Last Friday night around 7:00 the phone rang, my mom picked it up, "Hello? oh hi Norman!..." There was silence..."WHAAAAAT!!!!...OH NOOO IT CAN'T BEEE!"
"oh oh" I thought, this doesn't sound good.
I got up and walked into the kitchen, my mom had a look of shock. When she hung up, she was already in tears, with her hands on her cheeks she said, "your cousin Mike died."
"WHAAAAT?" At first I just didn't believe it, there must be some mistake...not Mike. We had just seen him a month earlier, at Uncle Friney's funeral in LA, and he was as robust and full of life as ever. "How?"
"Well, he was coaching soccer and he said he didn't feel good, so he sat down on the lawn, then he just keeled over, and that was it!...must have been his heart..."
I was overcome with a kind of cold numbness, the kind that comes with a particular shock and disconnect. This couldn't be true...Mike was the last person I had expected, there are so many relatives who have gotten older, and sometimes you half-expect to get a 'call' once in awhile about them...but not Mike, he had just turned 60, he had soooo many years left. And he was always youthful in his ways, the way he related to everyone with a sense of humor and a genuine kindness. From day one, he was always a favorite of the family. During family get-togethers, "oh, Mike's coming? coool!..."
Whatever spark there is in humans that gives them a certain kind of 'goodness', Mike always had it.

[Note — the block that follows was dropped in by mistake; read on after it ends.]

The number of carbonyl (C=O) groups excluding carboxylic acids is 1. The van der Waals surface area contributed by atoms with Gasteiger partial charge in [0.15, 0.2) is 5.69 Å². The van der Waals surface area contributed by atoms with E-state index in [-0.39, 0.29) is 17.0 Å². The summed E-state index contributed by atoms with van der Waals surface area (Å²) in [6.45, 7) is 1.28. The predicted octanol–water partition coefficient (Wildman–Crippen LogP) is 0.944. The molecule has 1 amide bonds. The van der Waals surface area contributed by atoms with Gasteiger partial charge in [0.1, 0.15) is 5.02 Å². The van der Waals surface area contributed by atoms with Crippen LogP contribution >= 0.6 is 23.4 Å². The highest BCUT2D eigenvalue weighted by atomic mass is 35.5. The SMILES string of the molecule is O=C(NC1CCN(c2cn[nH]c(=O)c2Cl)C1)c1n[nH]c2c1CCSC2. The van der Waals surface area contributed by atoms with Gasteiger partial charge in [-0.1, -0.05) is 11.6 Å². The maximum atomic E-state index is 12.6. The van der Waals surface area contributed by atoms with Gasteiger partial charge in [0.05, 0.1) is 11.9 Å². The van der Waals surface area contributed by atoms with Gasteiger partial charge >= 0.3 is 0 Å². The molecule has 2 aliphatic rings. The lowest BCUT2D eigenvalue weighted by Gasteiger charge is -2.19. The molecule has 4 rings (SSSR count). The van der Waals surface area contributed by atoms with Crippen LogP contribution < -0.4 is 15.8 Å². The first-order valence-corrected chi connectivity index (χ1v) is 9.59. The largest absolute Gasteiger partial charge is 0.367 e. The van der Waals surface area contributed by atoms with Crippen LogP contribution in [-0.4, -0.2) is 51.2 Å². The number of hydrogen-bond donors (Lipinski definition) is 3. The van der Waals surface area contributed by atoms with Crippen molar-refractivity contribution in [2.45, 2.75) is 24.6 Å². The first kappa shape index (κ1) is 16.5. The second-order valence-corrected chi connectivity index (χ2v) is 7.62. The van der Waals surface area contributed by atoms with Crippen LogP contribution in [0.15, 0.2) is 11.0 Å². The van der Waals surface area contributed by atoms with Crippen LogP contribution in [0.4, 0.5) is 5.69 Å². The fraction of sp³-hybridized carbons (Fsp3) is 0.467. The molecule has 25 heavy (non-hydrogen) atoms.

I remember when I was 5 years old, Mike and his brother Art were in town for a visit, around Thanksgiving. Mike was 12 at the time, "Hey Danny! I got something for ya!" He handed me a small package, it was a balsa wood airplane, the kind you put together and attach a propeller with a rubber band. He got one for himself too. We sat down on the curb, "Here, I'll show you how to put it together..." And with a patience and understanding far beyond his 12 years, he helped me put mine together and we flew them. I will never forget that day.
When our grandfather died in 1970, Mike spoke at the funeral in Tulare, he was only 20! But even then, he gave one of the most eloquent speeches. He spoke of the Giant Forest in nearby Sequoia National Park, how our grandpa was like one of the Giant Sequoias, now fallen, but a great grove still existed among the rest of us, and how the forest carries on...we were all moved by his speech. He became the go-to guy after that. Grandma, Uncle Bob, Uncle Toody (his dad), Aunt Carmen...Mike always spoke with a gentle passion that was just right.
As we got older, all of us cousins were busy with our own lives and didn't stay in as much contact as we liked, but it was always a grand reunion when we got together. Mike drove a Chevy van in the 70's and took road trips all over in it. Sometimes he would stop in San Jose on a surprise visit, and it was always a wonderful surprise, as he filled the room with his wit and humor, and genuine good nature. It was always good to see Mike.
We played golf a few times, and always bought a 6-pack of Bud for the back 9, and laughed at how it consistently improved our golf game. Mike later became a pastor, and also a teacher and coach, which he loved. He was deeply spiritual, but never 'preached'...
After we heard the news, we settled in with the sadness and we keep shaking our heads, "I still can't believe it." I kept thinking of his Forest speech, and how so many great trees have since fallen, some only recently. And his was one of the highest, and strongest in the family, and we all basked in its shade, and in its presence...it wasn't supposed to fall this soon.
But the forest will carry on as it always does...but right now, the forest is a quiet and lonely place.